I’m Sorry. We Don’t Have Time to Be Nice.

The title of this comes from a story an author shared about herself in a Bible Study. She was mortified at her young child’s response to an elderly neighbor. The child reflected her concern for another while the mom did not. The mom wasn’t being mean, she just was in a hurry. What trait did she lack her daughter acted on? It was integrity. Why was it integrity and not hospitality? Because the daughter knew they needed to be somewhere and still cared enough about the relationship to explain.

Integrity is defined as being honest and having strong moral principles. I laughingly shared with someone recently about how years ago I read the simple statement, “You can tell a lot about someone by what they do with their shopping cart.” To this day, I cannot leave a cart somewhere random. A silly little statement has stuck with me. Am I acting ridiculous? Maybe, but I like to think I am doing the right thing. Why does it even matter to me? Because I believe a higher power is watching.

When I was married only a few years I decided to put a symbol on my car. It was the Christian sign of the fish. My husband asked me to please take it off. When I asked him why he said, “Because what if I get road rage? Then I’ll be a bad Christian example.” It’s funny he said that but he was spot on honest. Embarassingly, I often feel like the dog in the pic above if I get cut off in traffic or someone drives extra slow in the left lane. It’s human of me, but still something I have to keep in check. I don’t want to respond to that person’s behavior and get ugly. It’s so much more satisfying to end up right behind them at a red light and watch as they strain to appear busy and not notice me directly behind them. Just kidding! (Not really.)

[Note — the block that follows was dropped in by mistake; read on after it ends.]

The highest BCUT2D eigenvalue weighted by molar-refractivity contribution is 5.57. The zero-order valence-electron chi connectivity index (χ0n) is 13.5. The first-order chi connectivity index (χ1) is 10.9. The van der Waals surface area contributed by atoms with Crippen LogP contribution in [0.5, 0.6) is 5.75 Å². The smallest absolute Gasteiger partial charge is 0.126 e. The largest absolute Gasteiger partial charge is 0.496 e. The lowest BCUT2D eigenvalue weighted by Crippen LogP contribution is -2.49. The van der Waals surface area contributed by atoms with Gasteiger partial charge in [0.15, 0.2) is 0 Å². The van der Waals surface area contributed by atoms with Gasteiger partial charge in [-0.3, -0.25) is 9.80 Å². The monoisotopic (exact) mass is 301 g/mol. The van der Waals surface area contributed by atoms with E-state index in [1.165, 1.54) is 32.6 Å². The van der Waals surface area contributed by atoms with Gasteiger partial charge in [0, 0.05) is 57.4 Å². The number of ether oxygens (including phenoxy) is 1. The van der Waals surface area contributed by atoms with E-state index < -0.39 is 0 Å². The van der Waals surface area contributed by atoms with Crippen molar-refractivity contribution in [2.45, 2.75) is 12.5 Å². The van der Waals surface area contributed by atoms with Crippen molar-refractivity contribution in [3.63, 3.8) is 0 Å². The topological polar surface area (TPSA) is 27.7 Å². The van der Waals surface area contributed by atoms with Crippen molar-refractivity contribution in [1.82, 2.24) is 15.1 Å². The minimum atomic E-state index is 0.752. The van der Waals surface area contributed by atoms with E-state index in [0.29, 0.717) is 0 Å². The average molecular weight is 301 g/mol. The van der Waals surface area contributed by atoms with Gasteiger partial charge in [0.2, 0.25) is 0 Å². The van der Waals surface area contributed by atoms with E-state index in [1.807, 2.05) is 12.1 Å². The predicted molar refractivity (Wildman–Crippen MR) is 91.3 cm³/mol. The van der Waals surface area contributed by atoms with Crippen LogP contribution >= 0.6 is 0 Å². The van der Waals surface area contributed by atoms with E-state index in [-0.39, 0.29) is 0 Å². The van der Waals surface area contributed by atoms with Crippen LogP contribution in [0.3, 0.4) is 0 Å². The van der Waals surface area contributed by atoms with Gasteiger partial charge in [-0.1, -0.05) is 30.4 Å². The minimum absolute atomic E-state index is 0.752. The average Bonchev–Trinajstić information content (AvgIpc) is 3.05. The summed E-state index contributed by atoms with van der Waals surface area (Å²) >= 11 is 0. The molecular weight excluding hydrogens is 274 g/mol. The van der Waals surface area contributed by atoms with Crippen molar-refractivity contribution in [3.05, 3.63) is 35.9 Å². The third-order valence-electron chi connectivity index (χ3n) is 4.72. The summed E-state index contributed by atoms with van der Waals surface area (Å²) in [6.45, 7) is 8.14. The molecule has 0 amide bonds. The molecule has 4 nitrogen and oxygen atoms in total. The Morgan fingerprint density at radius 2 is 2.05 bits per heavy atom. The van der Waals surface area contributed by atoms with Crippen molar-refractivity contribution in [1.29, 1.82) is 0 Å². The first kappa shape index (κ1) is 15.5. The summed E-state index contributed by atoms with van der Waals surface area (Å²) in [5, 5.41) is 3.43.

Most people have no idea they are being rude and careless when they serve just themselves and ignore others. I’m not talking about the buffet line either. I’m talking about in all things. I’ve done it. We all have. It’s whenever we focus 100% on our wants/needs and ignore everyone else’s. Ironically, the outcome is usually not positive or rewarding anyway.

The news is chock full of people that have sold all their integrity for power and money. I recently read about a very wealthy, powerful man reduced to begging for leniency from a judge. He was no longer wealthy due to owing paybacks and certainly no longer on a power trip. But sadly, his integrity was already long gone. He was reaping what he sowed. What did that leave him to ponder in the dark at 3 a.m.? I’d prefer modest means, zero notoriety and personal peace myself.

The family name used to be a quick detection of someone’s character. Now, it’s a whole lot harder to figure someone’s true colors (or integrity.) I have always believed that my word needed to mean something. The Bible tells us that we should “let our no be no and our yes be yes.” I am assuming that’s because we shouldn’t need additional adjectives to prove our point if we are truly being honest. I also care about my reputation. I don’t care about it so people will like me, however. I’d rather be honest and hated than dishonest and loved. That way I can stand myself and tolerate my own existence.

Someone doesn’t have to look a certain way or be part of a certain pedigree or social class to have integrity. Some privileged people have the least. It’s either in you or it’s not. It can be taught but it’s within someone to choose it or not. I’d rather spend all my time with a person of integrity than someone without. You come away without all the questioning. It’s so much more rewarding and easier too.